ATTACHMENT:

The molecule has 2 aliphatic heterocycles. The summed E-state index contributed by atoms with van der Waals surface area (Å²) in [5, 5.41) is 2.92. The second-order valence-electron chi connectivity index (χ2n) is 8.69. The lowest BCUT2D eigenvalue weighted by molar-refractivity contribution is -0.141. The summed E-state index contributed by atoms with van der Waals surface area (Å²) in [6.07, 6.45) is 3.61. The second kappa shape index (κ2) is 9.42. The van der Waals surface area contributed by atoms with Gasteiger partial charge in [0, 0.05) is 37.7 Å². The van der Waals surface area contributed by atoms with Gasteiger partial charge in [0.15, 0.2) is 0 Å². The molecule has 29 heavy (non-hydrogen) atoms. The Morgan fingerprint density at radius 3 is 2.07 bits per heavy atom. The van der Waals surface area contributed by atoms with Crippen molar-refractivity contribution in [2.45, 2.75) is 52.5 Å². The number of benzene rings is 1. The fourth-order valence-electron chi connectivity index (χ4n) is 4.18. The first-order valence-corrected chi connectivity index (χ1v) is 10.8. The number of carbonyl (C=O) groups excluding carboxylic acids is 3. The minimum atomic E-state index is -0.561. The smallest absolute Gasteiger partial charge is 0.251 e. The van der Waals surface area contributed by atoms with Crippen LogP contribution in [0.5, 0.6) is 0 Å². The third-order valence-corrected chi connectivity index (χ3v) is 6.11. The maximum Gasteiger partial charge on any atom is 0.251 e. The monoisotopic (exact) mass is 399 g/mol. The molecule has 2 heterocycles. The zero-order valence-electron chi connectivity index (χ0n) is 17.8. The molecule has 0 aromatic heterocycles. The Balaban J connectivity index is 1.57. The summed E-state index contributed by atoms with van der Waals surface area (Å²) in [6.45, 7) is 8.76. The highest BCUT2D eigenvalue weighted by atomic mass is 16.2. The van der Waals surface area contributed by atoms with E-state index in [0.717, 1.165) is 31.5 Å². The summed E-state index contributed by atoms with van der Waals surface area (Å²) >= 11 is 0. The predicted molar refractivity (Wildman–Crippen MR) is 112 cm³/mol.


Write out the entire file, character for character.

The molecule has 2 aliphatic heterocycles. The summed E-state index contributed by atoms with van der Waals surface area (Å²) in [5, 5.41) is 2.92. The second-order valence-electron chi connectivity index (χ2n) is 8.69. The lowest BCUT2D eigenvalue weighted by molar-refractivity contribution is -0.141. The summed E-state index contributed by atoms with van der Waals surface area (Å²) in [6.07, 6.45) is 3.61. The second kappa shape index (κ2) is 9.42. The van der Waals surface area contributed by atoms with Gasteiger partial charge in [0, 0.05) is 37.7 Å². The van der Waals surface area contributed by atoms with Gasteiger partial charge in [0.15, 0.2) is 0 Å². The molecule has 29 heavy (non-hydrogen) atoms. The Morgan fingerprint density at radius 3 is 2.07 bits per heavy atom. The van der Waals surface area contributed by atoms with Crippen molar-refractivity contribution in [2.45, 2.75) is 52.5 Å². The number of benzene rings is 1. The fourth-order valence-electron chi connectivity index (χ4n) is 4.18. The first-order valence-corrected chi connectivity index (χ1v) is 10.8. The number of carbonyl (C=O) groups excluding carboxylic acids is 3. The minimum atomic E-state index is -0.561. The smallest absolute Gasteiger partial charge is 0.251 e. The van der Waals surface area contributed by atoms with Crippen LogP contribution in [0.5, 0.6) is 0 Å². The third-order valence-corrected chi connectivity index (χ3v) is 6.11. The maximum Gasteiger partial charge on any atom is 0.251 e. The monoisotopic (exact) mass is 399 g/mol. The molecule has 2 heterocycles. The zero-order valence-electron chi connectivity index (χ0n) is 17.8. The molecule has 0 aromatic heterocycles. The Balaban J connectivity index is 1.57. The summed E-state index contributed by atoms with van der Waals surface area (Å²) in [6.45, 7) is 8.76. The highest BCUT2D eigenvalue weighted by atomic mass is 16.2. The van der Waals surface area contributed by atoms with E-state index in [0.717, 1.165) is 31.5 Å². The summed E-state index contributed by atoms with van der Waals surface area (Å²) >= 11 is 0. The predicted molar refractivity (Wildman–Crippen MR) is 112 cm³/mol.